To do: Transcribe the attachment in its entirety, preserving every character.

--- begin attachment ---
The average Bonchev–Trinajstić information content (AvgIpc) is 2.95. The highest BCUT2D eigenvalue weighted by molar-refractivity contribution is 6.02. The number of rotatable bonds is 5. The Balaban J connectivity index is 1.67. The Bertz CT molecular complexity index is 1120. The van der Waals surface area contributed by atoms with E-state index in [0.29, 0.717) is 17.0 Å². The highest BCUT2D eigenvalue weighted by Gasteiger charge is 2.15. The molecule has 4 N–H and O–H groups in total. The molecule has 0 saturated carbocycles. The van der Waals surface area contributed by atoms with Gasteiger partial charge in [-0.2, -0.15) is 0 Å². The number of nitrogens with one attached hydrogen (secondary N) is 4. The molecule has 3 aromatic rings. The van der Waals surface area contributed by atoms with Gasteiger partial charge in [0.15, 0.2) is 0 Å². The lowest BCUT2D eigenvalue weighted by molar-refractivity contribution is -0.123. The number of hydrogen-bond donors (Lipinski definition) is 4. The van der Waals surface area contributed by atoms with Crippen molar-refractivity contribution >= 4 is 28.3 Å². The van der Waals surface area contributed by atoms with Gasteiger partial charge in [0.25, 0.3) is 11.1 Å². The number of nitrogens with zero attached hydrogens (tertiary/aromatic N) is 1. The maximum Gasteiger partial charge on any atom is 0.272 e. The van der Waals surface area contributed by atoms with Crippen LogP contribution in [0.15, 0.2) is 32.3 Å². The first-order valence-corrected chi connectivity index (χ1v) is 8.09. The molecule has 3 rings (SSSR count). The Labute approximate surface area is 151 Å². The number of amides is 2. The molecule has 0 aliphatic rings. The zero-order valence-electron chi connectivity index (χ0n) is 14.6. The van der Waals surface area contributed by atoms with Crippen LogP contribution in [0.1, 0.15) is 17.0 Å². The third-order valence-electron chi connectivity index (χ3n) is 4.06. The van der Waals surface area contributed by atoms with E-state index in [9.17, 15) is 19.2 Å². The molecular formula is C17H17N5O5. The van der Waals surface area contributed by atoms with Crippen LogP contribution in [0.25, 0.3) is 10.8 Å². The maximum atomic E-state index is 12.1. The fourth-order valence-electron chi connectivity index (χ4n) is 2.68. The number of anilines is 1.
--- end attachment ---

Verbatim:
The average Bonchev–Trinajstić information content (AvgIpc) is 2.95. The highest BCUT2D eigenvalue weighted by molar-refractivity contribution is 6.02. The number of rotatable bonds is 5. The Balaban J connectivity index is 1.67. The Bertz CT molecular complexity index is 1120. The van der Waals surface area contributed by atoms with E-state index in [0.29, 0.717) is 17.0 Å². The highest BCUT2D eigenvalue weighted by Gasteiger charge is 2.15. The molecule has 4 N–H and O–H groups in total. The molecule has 0 saturated carbocycles. The van der Waals surface area contributed by atoms with Gasteiger partial charge in [-0.2, -0.15) is 0 Å². The number of nitrogens with one attached hydrogen (secondary N) is 4. The molecule has 3 aromatic rings. The van der Waals surface area contributed by atoms with Gasteiger partial charge in [0.15, 0.2) is 0 Å². The lowest BCUT2D eigenvalue weighted by molar-refractivity contribution is -0.123. The number of hydrogen-bond donors (Lipinski definition) is 4. The van der Waals surface area contributed by atoms with Crippen molar-refractivity contribution >= 4 is 28.3 Å². The van der Waals surface area contributed by atoms with Gasteiger partial charge in [0.25, 0.3) is 11.1 Å². The number of nitrogens with zero attached hydrogens (tertiary/aromatic N) is 1. The maximum Gasteiger partial charge on any atom is 0.272 e. The van der Waals surface area contributed by atoms with Crippen LogP contribution in [0.15, 0.2) is 32.3 Å². The first-order valence-corrected chi connectivity index (χ1v) is 8.09. The molecule has 3 rings (SSSR count). The Labute approximate surface area is 151 Å². The number of amides is 2. The molecule has 0 aliphatic rings. The zero-order valence-electron chi connectivity index (χ0n) is 14.6. The van der Waals surface area contributed by atoms with Crippen LogP contribution in [0.1, 0.15) is 17.0 Å². The third-order valence-electron chi connectivity index (χ3n) is 4.06. The van der Waals surface area contributed by atoms with E-state index in [9.17, 15) is 19.2 Å². The molecular formula is C17H17N5O5. The van der Waals surface area contributed by atoms with Crippen LogP contribution in [0.25, 0.3) is 10.8 Å². The maximum atomic E-state index is 12.1. The fourth-order valence-electron chi connectivity index (χ4n) is 2.68. The number of anilines is 1.